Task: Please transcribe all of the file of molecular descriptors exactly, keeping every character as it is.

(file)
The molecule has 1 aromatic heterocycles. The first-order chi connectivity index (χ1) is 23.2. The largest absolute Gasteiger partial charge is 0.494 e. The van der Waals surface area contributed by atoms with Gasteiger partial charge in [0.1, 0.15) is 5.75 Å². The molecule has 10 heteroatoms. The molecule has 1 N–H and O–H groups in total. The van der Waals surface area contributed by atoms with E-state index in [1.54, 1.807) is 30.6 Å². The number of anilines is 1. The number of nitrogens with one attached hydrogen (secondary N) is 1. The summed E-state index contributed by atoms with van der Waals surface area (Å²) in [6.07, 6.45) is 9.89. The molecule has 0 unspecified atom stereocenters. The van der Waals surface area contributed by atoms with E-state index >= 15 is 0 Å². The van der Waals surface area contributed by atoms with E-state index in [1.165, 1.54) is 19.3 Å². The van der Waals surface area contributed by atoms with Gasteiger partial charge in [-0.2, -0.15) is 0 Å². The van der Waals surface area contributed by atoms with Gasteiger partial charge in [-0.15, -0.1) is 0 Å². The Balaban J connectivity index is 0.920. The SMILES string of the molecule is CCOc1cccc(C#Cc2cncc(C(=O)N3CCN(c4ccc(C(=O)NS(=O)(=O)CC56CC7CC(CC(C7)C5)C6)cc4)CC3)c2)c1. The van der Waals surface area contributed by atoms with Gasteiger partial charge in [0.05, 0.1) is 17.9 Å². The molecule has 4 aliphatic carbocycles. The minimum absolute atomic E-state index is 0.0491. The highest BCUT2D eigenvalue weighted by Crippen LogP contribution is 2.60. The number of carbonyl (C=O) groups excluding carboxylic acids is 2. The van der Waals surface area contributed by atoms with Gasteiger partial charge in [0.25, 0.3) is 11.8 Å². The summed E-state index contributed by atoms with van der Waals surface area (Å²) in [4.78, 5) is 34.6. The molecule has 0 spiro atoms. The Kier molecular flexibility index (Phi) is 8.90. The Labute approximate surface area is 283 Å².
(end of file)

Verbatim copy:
The molecule has 1 aromatic heterocycles. The first-order chi connectivity index (χ1) is 23.2. The largest absolute Gasteiger partial charge is 0.494 e. The van der Waals surface area contributed by atoms with Gasteiger partial charge in [0.1, 0.15) is 5.75 Å². The molecule has 10 heteroatoms. The molecule has 1 N–H and O–H groups in total. The van der Waals surface area contributed by atoms with E-state index in [1.54, 1.807) is 30.6 Å². The number of anilines is 1. The number of nitrogens with one attached hydrogen (secondary N) is 1. The summed E-state index contributed by atoms with van der Waals surface area (Å²) in [6.07, 6.45) is 9.89. The molecule has 0 unspecified atom stereocenters. The van der Waals surface area contributed by atoms with E-state index >= 15 is 0 Å². The van der Waals surface area contributed by atoms with E-state index in [1.165, 1.54) is 19.3 Å². The van der Waals surface area contributed by atoms with Gasteiger partial charge in [-0.2, -0.15) is 0 Å². The van der Waals surface area contributed by atoms with Gasteiger partial charge in [-0.15, -0.1) is 0 Å². The Balaban J connectivity index is 0.920. The SMILES string of the molecule is CCOc1cccc(C#Cc2cncc(C(=O)N3CCN(c4ccc(C(=O)NS(=O)(=O)CC56CC7CC(CC(C7)C5)C6)cc4)CC3)c2)c1. The van der Waals surface area contributed by atoms with Gasteiger partial charge in [0.05, 0.1) is 17.9 Å². The molecule has 4 aliphatic carbocycles. The minimum absolute atomic E-state index is 0.0491. The highest BCUT2D eigenvalue weighted by Crippen LogP contribution is 2.60. The number of carbonyl (C=O) groups excluding carboxylic acids is 2. The van der Waals surface area contributed by atoms with Gasteiger partial charge in [0.25, 0.3) is 11.8 Å². The summed E-state index contributed by atoms with van der Waals surface area (Å²) in [4.78, 5) is 34.6. The molecule has 0 spiro atoms. The Kier molecular flexibility index (Phi) is 8.90. The Labute approximate surface area is 283 Å².